Topic of the day: "COMPASSES OVER MAPS."
Dear Ones –
I'm leaving the TED conference today, with my heart and mind spilling over with ideas and inspiration. It's been an emotional week. I feel like I've been leaking slow tears the entire time I've been here. Part of it has been due to my own nerves about speaking, but mostly I've been overwhelmed by a sense of great humbling honor to have been able to see such powerful, accomplished, talented, driven people at their most vulnerable.
I've said it before: Everyone who gets up on that TED stage is terrified. The pressure is enormous, the audience is daunting (you try keeping your composure in front of Bill Gates and Sting at the same time), and the stakes can feel very high. A good TED speech can make somebody's career — especially for the academics, who have toiled quietly in their fields for decades. Most of the people who speak here aren't natural performers — and some of them (the polar explorers, nature photographers and lab scientists) usually don't even spend time around human beings. And even the folks who are used to being public speakers aren't used to speaking in a room like this one, where everyone is bringing not just their A-Game, but their Olympic Game.
Sometimes it can feel almost cruel, the level of pressure — especially for the introverts. (The way I see it is: If this is hard for ME, and I'm used to talking to a crowd, how must it feel for the quiet microbial researcher?) But there is something about this pressure and fear that also democratizes a conference that might otherwise feel like a parade of egos.
Nobody seems arrogant because EVERYONE IS SCARED.
That's such an incredible thing to realize about people whom you usually see only in their moments of honor, success, praise, accomplishment. It's that common humanity of shakiness, uncertainty and vulnerability that moves me so much. As well as witnessing how much people CARE. As well as that moment when the quiet microbial researcher stands up on stage and shyly explains his life's work, and suddenly the whole audience is on their feet cheering, because our entire view of the world has changed, and we will never see our bodies or our planet the same way again. And the hitherto unknown scientist just stands there blinking in the spotlight, and I burst into tears again.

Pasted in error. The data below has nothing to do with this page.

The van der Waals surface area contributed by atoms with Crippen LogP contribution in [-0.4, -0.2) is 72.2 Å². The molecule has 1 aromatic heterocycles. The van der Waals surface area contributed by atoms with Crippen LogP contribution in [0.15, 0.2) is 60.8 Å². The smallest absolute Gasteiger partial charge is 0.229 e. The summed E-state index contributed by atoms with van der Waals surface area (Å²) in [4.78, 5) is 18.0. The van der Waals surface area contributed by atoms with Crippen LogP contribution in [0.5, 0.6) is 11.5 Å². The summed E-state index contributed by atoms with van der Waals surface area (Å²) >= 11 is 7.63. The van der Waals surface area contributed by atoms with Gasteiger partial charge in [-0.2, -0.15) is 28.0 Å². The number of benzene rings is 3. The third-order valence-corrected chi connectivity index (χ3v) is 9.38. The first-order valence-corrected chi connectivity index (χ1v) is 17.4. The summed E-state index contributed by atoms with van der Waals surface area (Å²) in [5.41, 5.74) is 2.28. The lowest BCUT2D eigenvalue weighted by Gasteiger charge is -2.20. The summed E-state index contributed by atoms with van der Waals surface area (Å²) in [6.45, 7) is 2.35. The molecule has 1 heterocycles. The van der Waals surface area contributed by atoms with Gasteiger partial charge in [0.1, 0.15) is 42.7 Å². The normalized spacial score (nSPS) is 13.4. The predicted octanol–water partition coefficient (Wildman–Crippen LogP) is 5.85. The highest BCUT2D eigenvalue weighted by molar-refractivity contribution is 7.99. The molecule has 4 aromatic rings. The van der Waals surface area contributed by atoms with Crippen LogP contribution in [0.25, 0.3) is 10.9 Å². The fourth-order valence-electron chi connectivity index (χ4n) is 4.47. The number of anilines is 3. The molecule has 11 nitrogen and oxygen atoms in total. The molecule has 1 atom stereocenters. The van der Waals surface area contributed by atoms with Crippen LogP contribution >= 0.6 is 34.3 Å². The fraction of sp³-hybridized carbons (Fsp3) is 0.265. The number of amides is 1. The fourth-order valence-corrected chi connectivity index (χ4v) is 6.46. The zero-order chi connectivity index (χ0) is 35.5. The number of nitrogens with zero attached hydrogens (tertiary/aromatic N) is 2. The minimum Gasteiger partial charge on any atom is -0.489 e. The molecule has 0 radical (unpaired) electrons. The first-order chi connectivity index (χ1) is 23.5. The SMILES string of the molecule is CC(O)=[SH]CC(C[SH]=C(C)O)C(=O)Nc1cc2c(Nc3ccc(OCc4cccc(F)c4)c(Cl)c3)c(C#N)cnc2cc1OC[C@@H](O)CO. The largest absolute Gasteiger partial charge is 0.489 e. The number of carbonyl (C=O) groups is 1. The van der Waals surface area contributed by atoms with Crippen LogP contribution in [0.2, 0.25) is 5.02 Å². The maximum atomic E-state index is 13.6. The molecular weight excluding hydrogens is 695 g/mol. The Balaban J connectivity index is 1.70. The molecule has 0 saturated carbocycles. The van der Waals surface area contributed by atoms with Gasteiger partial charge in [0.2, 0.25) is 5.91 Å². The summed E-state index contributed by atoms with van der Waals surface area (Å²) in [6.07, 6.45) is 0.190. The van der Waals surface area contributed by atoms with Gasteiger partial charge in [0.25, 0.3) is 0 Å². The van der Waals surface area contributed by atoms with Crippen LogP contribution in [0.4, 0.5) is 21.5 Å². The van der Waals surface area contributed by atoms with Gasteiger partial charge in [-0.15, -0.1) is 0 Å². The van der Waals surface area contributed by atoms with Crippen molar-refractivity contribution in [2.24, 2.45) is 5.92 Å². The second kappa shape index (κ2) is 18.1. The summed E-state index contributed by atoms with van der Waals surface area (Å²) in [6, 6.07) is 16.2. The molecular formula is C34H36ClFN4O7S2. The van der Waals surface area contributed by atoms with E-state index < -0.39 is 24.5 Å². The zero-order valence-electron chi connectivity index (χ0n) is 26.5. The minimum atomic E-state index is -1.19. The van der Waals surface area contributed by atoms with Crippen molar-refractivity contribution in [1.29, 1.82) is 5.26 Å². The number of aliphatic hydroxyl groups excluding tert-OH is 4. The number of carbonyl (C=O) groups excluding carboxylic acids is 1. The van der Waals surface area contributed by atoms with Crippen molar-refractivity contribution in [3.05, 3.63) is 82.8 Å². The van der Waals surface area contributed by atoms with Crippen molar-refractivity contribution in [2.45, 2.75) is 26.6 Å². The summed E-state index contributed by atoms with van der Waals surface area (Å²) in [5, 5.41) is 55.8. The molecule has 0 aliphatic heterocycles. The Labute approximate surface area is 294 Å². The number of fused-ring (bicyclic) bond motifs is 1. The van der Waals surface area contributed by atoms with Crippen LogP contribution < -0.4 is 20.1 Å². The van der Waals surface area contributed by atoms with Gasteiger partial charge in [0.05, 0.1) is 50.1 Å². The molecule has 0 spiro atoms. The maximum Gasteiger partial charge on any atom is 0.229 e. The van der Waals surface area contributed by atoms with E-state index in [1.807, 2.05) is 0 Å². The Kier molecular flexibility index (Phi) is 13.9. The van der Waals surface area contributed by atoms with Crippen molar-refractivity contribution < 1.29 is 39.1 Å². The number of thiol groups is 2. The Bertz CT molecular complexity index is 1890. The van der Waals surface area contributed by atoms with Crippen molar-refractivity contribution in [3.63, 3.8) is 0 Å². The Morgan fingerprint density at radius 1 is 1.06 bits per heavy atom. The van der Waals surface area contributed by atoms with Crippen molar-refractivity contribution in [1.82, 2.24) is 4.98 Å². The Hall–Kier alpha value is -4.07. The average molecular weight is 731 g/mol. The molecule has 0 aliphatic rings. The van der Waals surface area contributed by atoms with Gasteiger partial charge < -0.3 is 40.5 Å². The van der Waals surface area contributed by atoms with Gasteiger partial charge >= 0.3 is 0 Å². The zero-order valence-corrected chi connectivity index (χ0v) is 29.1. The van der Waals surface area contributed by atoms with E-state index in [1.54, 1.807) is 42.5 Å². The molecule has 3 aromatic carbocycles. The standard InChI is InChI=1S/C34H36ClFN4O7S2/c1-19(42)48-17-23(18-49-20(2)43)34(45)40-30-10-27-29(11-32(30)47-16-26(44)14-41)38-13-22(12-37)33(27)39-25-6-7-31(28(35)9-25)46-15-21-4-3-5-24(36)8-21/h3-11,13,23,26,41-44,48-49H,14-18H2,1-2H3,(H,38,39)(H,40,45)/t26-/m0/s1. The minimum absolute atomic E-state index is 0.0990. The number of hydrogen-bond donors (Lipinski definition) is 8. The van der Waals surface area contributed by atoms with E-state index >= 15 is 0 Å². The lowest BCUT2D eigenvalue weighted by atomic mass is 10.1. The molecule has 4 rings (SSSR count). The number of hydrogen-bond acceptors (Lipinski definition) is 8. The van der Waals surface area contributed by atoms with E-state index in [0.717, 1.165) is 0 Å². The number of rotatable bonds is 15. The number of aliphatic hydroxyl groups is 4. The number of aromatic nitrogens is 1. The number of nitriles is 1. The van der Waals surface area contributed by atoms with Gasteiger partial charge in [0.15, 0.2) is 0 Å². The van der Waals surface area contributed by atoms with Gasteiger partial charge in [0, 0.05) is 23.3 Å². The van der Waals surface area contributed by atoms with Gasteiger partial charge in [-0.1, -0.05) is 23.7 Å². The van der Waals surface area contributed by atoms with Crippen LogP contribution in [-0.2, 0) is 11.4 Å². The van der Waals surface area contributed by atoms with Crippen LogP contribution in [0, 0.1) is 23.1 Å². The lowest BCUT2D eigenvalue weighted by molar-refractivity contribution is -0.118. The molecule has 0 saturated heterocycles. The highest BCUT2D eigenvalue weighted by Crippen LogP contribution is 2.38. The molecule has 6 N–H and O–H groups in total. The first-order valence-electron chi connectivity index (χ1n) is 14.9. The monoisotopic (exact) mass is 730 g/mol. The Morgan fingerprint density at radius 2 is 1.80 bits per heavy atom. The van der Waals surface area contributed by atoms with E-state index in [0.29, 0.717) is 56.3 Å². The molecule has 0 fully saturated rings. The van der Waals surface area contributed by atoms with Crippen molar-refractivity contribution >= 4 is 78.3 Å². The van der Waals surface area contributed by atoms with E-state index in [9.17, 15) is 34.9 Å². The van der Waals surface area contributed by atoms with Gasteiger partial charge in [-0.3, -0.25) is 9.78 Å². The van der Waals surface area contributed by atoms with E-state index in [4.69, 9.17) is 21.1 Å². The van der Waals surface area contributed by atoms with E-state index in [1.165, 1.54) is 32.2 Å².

Yesterday was a particularly emotional day. Former Arizona legislator Gabby Giffords, still limping and searching for words after her gunshot wound, spoke with devastating courage onstage along with her husband Mark Kelly. And the luminescent writer Andrew Solomon (author of FAR FROM THE TREE) gave what very well may be the most eloquent and moving speech I've ever heard about tolerance, belonging and love. (I will share it here the moment that talk is released by TED.)
But the line that stuck with me, and that I will carry away from this entire experience, came from Joi Ito — the director of the MIT Media Lab, when he said that we must always move forward using "compasses over maps." In other words, whatever universe you may inhabit (science, the arts, service, faith, family, etc.) you always have to try to be an explorer. Learn to follow your own intuition rather than waiting for somebody to chart things out for you. Innovation and revelation only come with that approach. Shape your own way. As my guru used to say, "Become a scientist of your own experience."
This morning, as I'm packing up to continue on my journey, trying to digest all I've learned this week, I'm wondering what "compasses over maps" means to all of you.
Does it bring you a feeling of freedom or sense of fear?
Or both? (It brings both to me, but I kinda like that sensation.)
And, of course, ONWARD.